First Principles, Fallibilism, and Economics
The Center for the History of Political Economy Working Paper Series, 2017-01
30 Pages Posted: 20 Jan 2017 Last revised: 24 Jan 2017
Date Written: January 1, 2017
The role of first principles in economics is examined through the lens of dominant methodological approaches of the classical and neoclassical periods. First principles are most clearly displayed in pure deductive systems. The tension between first principles as the basis for deductivist approaches to economics and the widespread belief that economics is an empirical discipline. Empirical disciplines require some sort of falsifiability. Fallibilism is the doctrine that no empirical beliefs can be certified as true beyond possibility of doubt. Yet, empirical inquiries also require a starting place. Even rejecting foundationalism, any inquiry starts with indubitable beliefs – that is, beliefs that are not in fact doubted. Anti-foundationalism and fallibilism are in tension, as indubitability appears to have necessary consequences, undercutting fallibilism, while fallibilism threatens confidence in the de facto first principles that begin inquiry. This tension is examined in the different attempts to define economics and its method from John Stuart Mill’s economics as the science of wealth through Lionel Robbins’ and recent neoclassical economists’ economics as the optimal use of scare resources. Commitment to first principles risks emptying economics of its empirical content, while commitment to empirical content entails violating supposed first principles and muddles the boundaries of the discipline. Finally, Stigler and Becker’s “De Gustibus Non Est Disuptandum” is considered as an attempt to square empiricism with Robbins’ deductivism.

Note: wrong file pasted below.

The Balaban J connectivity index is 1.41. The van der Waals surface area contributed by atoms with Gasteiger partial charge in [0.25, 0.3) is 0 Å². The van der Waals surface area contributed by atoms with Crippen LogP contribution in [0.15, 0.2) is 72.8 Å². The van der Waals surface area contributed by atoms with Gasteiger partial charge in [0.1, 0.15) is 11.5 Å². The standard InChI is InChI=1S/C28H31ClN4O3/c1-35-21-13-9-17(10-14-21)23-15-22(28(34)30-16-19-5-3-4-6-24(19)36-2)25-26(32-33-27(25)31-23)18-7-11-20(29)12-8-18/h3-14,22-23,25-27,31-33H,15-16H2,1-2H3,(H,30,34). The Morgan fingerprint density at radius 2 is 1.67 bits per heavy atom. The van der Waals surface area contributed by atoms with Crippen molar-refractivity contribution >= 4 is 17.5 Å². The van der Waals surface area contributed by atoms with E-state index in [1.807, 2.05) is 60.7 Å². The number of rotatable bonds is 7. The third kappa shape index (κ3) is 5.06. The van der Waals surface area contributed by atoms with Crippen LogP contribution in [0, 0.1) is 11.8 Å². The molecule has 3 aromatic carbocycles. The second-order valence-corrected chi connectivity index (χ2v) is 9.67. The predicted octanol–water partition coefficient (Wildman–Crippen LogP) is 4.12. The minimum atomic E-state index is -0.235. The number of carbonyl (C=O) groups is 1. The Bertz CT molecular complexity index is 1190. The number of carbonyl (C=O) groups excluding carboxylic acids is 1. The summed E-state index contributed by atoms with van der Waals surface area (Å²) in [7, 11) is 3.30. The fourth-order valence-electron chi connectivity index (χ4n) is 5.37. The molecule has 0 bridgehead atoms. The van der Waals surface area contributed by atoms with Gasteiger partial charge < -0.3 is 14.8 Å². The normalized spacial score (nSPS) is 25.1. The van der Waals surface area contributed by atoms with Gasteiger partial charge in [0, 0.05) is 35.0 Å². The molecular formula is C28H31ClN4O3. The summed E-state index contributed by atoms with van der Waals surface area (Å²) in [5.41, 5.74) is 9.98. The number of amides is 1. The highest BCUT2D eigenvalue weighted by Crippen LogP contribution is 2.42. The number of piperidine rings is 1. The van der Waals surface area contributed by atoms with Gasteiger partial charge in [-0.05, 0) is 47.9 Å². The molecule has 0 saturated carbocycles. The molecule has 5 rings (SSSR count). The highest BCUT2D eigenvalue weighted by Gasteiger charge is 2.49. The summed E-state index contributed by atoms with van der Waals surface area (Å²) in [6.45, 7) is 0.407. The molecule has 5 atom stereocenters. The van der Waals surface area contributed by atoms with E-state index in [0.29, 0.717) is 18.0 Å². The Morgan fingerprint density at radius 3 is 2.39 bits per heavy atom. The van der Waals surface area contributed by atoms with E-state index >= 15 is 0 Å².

Keywords: economics, first principles, fallibilism, foundationalism, empiricism, John Stuart Mill, Lionel Robbins, George Stigler, Gary Becker
JEL Classification: B41, B12, B13, B21, D00, A10
Suggested Citation: Suggested Citation